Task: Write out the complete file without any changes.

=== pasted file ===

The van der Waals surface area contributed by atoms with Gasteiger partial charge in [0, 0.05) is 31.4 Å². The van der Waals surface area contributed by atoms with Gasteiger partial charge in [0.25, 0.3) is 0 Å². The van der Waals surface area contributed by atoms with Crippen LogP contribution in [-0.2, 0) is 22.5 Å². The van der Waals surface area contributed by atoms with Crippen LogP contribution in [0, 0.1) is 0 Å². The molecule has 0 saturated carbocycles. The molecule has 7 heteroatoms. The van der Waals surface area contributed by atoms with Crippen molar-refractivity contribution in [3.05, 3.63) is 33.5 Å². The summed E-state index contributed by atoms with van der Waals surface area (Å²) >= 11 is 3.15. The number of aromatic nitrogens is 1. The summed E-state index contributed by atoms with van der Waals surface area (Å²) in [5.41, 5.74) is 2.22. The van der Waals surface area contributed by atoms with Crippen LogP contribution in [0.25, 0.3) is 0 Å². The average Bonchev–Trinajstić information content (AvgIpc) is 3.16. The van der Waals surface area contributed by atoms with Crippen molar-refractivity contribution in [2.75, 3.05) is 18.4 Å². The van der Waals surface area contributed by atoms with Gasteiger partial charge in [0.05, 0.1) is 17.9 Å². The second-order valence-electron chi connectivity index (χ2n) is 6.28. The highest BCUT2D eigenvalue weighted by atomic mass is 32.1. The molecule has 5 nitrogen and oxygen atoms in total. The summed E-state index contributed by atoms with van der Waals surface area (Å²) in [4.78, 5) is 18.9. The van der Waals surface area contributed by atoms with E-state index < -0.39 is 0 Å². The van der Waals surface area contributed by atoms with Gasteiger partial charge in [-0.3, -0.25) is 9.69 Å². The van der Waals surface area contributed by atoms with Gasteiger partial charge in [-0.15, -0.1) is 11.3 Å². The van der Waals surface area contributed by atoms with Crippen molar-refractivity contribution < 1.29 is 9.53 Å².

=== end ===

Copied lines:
The van der Waals surface area contributed by atoms with Gasteiger partial charge in [0, 0.05) is 31.4 Å². The van der Waals surface area contributed by atoms with Gasteiger partial charge in [0.25, 0.3) is 0 Å². The van der Waals surface area contributed by atoms with Crippen LogP contribution in [-0.2, 0) is 22.5 Å². The van der Waals surface area contributed by atoms with Crippen LogP contribution in [0, 0.1) is 0 Å². The molecule has 0 saturated carbocycles. The molecule has 7 heteroatoms. The van der Waals surface area contributed by atoms with Crippen molar-refractivity contribution in [3.05, 3.63) is 33.5 Å². The summed E-state index contributed by atoms with van der Waals surface area (Å²) >= 11 is 3.15. The number of aromatic nitrogens is 1. The summed E-state index contributed by atoms with van der Waals surface area (Å²) in [5.41, 5.74) is 2.22. The van der Waals surface area contributed by atoms with Crippen LogP contribution in [0.25, 0.3) is 0 Å². The average Bonchev–Trinajstić information content (AvgIpc) is 3.16. The van der Waals surface area contributed by atoms with Crippen molar-refractivity contribution in [2.75, 3.05) is 18.4 Å². The van der Waals surface area contributed by atoms with Gasteiger partial charge in [0.05, 0.1) is 17.9 Å². The second-order valence-electron chi connectivity index (χ2n) is 6.28. The highest BCUT2D eigenvalue weighted by atomic mass is 32.1. The molecule has 5 nitrogen and oxygen atoms in total. The summed E-state index contributed by atoms with van der Waals surface area (Å²) in [4.78, 5) is 18.9. The van der Waals surface area contributed by atoms with E-state index < -0.39 is 0 Å². The van der Waals surface area contributed by atoms with Gasteiger partial charge in [-0.3, -0.25) is 9.69 Å². The van der Waals surface area contributed by atoms with Gasteiger partial charge in [-0.15, -0.1) is 11.3 Å². The van der Waals surface area contributed by atoms with Crippen molar-refractivity contribution < 1.29 is 9.53 Å².